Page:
How Pianos Work

The engineering behind the piano


By: Eric Ji, Journalist

As far as instruments go, there are several types of classes that define each instrument.  An example is wind class, which comprises of clarinets, flutes, saxophones, and other woodwind instruments.  However, the piano is a special case because it falls under the percussion and strings class.  This is because of the design of the piano when it is being built.

In a piano, there are strings, hammers, and keys.  When a key is pressed down, a hammer goes up and hits one of the strings inside.  This action makes the strings produce a sound, and vibrate.  Furthermore, each string in the piano is tuned to a specific note.  This allows the piano to produce unique sounds each time a different key pressed.  After the strings vibrate, they go through a soundboard which causes the sound to vibrate and reverberate.  A soundboard is always equipped in a piano.  The soundboard is the key component of producing a unique noise and giving each piano its own sound.

Keys, hammers, and strings are not the only factors of building a piano.  There are also pedals that each have different uses.  These petals are called the una corda (soft pedal), sostenuto pedal, and the damper pedal (sustaining pedal.)  To start, we will look at the damper pedal.  When the damper pedal is pushed down, it removes the damper pads from the notes which allows the notes to produce a sound for a longer time.  This is because, damper pads, which stop the note from ringing once a finger is lifted off the key, are lifted and allow the notes to play longer even when a finger is taken off the key.  The next pedal is the una corda which shifts the entire mechanics to the right.  This allows the hammer to hit the strings in a different part, which produces a softer and more mute sound while keeping the same tone.  The last pedal on the piano is the sostenuto pedal, which is very similar to the damper pedal.  However, the key difference is that it only releases the damper pad on one note at a time.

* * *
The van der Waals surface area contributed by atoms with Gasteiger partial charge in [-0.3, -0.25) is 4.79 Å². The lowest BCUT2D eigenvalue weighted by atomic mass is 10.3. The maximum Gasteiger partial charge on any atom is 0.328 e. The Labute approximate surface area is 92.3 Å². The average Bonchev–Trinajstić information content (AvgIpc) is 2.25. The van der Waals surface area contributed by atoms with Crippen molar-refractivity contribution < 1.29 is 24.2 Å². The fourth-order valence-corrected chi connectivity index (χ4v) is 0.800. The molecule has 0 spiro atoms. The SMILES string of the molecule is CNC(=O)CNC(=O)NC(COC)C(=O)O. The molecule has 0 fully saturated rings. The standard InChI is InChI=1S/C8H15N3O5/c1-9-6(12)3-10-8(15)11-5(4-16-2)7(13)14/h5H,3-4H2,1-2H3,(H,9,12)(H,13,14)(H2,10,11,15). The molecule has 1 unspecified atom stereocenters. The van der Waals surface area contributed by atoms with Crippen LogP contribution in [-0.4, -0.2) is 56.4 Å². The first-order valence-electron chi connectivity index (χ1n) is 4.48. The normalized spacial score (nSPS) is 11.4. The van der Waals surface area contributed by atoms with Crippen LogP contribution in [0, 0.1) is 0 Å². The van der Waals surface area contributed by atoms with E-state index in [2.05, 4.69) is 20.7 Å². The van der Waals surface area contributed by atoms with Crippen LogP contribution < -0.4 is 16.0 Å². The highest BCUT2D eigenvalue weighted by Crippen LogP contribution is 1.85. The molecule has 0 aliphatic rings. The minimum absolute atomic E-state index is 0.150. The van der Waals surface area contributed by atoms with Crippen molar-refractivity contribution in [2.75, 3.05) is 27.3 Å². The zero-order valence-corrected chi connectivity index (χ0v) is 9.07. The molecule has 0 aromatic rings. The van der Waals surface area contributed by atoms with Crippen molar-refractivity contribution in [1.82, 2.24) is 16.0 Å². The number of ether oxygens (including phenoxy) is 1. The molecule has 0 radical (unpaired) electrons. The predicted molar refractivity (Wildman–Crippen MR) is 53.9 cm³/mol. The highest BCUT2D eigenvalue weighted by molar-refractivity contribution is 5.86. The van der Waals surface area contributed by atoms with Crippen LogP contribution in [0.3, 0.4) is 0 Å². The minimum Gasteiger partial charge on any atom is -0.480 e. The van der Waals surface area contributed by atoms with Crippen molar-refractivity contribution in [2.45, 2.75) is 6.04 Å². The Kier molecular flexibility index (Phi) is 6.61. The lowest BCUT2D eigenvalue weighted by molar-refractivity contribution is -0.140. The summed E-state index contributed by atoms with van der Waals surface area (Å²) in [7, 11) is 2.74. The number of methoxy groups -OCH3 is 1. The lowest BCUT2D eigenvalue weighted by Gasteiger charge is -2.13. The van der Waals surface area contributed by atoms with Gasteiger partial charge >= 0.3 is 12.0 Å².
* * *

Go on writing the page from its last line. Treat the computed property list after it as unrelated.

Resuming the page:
The piano is a very complicated instrument to create because of its vast amount of components.  These include, keys, strings, hammers, pedals, and many more components.  Hopefully this article gives a better understanding of the complicated design of the piano.

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